The Great Storm

Me, a few months later in the Summer of 1988, as Captain Cook in the Brownies’ carnival float. It was basically a dinghy on a trailer with me sat in it, dressed more as a pirate than as Captain Cook.

Today is the thirtieth anniversary of what became known as The Great Storm, which ripped its way across the south-east of England on the night of 15th and 16th October 1987.

I was living in Wivenhoe in north-east Essex at the time, on the banks of a river not far from the coast. I remember the storm waking me up as I slept in my “captain’s bed” – that legendary piece of 1980s furniture which elevated children above the ground to give storage to their heaps of detritus below.

I heard the wind blowing around the house. But it wasn’t the usual sort of high wind that I was used to and barely noticed. It roared like a Fury; outside, I could hear the trees struggle against it, and our strong, brick house creak with its force.

My dad appeared at some point, to see if I was alright. My parents were concerned as there were trees outside my window, but I was awake by then – I doubt anyone could have slept – and somewhat frightened. But I didn’t leave my bed. I couldn’t run to my parents as there was a huge old cherry tree outside their bedroom window, which could have fallen just as easily as the trees outside my window.

The wind continued to howl, but at six o’clock that dark October morning, the wind picked up and roared as I’ve never heard it since. The sound was more of a scream than a roar, and I didn’t just hear it but feltĀ it, a sort of sucking in my ears, which must have been caused by a sudden pressure-change in the air. We always referred to it afterwards as “The Six O’Clock Blast” – I don’t know if we coined that within our family or if it was on the news.

I don’t remember if I went back to sleep after that, but my dad had put the radio on at some point and information about the devastation wrought by the storm was coming in dribs and drabs. Trees were down across the county; traffic was in mayhem as roads were blocked. Buildings had been damaged and there was possible loss of life.

Once I’d clambered down my ladder to get out of bed, I saw the damage to our garden. We had lost fence panels – they had been torn out by the wind, and we’d also lost a tree. Our house was built on the site of an old orchard, hence the cherry tree (which had survived) and two apple trees (one of which had not). My dad was determined to dig up the damaged tree – it had been blown over at 45 degrees. But in the end, I propped it back up with some bricks (I was an enterprising eight-year-old) and the tree lived on.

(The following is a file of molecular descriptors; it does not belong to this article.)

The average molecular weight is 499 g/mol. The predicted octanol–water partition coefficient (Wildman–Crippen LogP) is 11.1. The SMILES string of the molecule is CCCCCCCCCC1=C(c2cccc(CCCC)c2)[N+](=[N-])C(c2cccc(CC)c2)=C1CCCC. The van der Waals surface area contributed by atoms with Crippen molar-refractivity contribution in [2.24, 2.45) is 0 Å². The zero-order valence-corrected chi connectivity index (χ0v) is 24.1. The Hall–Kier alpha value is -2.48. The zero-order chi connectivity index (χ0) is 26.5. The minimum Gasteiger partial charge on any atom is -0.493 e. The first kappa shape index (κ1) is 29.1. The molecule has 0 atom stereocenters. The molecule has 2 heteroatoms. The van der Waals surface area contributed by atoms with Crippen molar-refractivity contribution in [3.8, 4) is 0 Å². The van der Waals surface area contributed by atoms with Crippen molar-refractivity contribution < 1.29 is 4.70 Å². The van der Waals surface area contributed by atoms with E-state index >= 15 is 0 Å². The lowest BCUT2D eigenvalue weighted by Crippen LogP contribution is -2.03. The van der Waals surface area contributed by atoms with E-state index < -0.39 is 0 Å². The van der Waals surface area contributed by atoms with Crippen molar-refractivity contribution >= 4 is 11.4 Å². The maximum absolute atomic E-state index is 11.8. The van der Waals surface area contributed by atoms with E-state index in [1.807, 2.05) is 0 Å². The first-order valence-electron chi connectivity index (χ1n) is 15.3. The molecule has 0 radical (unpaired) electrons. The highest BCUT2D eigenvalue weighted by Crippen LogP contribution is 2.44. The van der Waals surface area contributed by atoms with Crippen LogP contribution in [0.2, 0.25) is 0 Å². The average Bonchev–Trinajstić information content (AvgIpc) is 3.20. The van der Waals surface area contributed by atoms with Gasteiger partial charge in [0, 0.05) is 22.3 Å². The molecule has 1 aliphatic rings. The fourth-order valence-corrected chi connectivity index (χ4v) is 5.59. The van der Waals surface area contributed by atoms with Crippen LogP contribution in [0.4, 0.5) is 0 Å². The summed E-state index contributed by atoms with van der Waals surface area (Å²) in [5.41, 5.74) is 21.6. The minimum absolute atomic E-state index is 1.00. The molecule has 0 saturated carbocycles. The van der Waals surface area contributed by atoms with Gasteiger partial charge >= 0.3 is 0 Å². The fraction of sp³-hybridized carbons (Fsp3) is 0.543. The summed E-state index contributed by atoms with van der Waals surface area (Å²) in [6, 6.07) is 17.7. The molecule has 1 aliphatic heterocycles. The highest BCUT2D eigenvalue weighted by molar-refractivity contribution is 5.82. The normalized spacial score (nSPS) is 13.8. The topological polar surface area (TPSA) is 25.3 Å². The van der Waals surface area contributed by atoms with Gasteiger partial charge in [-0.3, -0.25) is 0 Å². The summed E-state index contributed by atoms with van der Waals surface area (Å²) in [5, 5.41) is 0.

Schools were shut, but my dad still went to work – he was a builder, so was kept busy. I walked down to the village with my brother and my mum. We were astonished by the amount of damage we saw. What I remember most, other than the trees that had been torn up, were the roof tiles smashed all over the streets and pavements.

In fact, when I see photographs now of Wivenhoe in the immediate aftermath of the 1884 Great English Earthquake (or “The Colchester Earthquake” – the strongest to ever hit this country in recorded history, and which was focused on my corner of north-east Essex), I can see a foreshadowing of what I saw for myself in 1987 after The Great Storm.

We heard that Clacton was very badly affected by the storm, so as we had a beach hut there, once the roads were clear enough, we headed for the coast. Once again, tree after tree was down, and I remember seeing one house where a tree had smashed through a wall into a bedroom. That terrified me, as I realised that could’ve been us. Hopefully no one had been hurt.

We drove along the front along the cliff edge. I will never forget what had happened to one of the blocks of flats that looked out over the sea. You could see through the windows on the top floor – curtains, pictures on the walls, wardrobes – all thoroughly normal, until you noticed that above the pink wallpaper was sky.

The roof had been peeled off like the lid of a sardine tin.

I can honestly say that, despite being only a child at the time of The Great Storm, it was one of the most awe-inducing moments of my young life. I’d never seen devastation like it with my own eyes, until I was in Granbury, Texas, a few weeks after a tornado.

While the hurricane we experienced in Essex had roared over us and ripped up trees and knocked down walls with its strength, in Texas I saw houses that had been smashed like matchsticks. You could even see the path that the tornado had taken through the houses, leaving one house standing and its neighbour in bits. A mighty concentration of power which nothing in its way could resist.

Life went on in Wivenhoe, just as it did everywhere else. Fallen trees were cut up with chain saws and laid onto lorries, toppled walls rebuilt, fence panels replaced, smashed tiles were swept up and the holes in the rooves were repaired. But as long as I live, I will never forget the scream of the wind as I lay in my bed at six o’clock on that dark morning in 1987.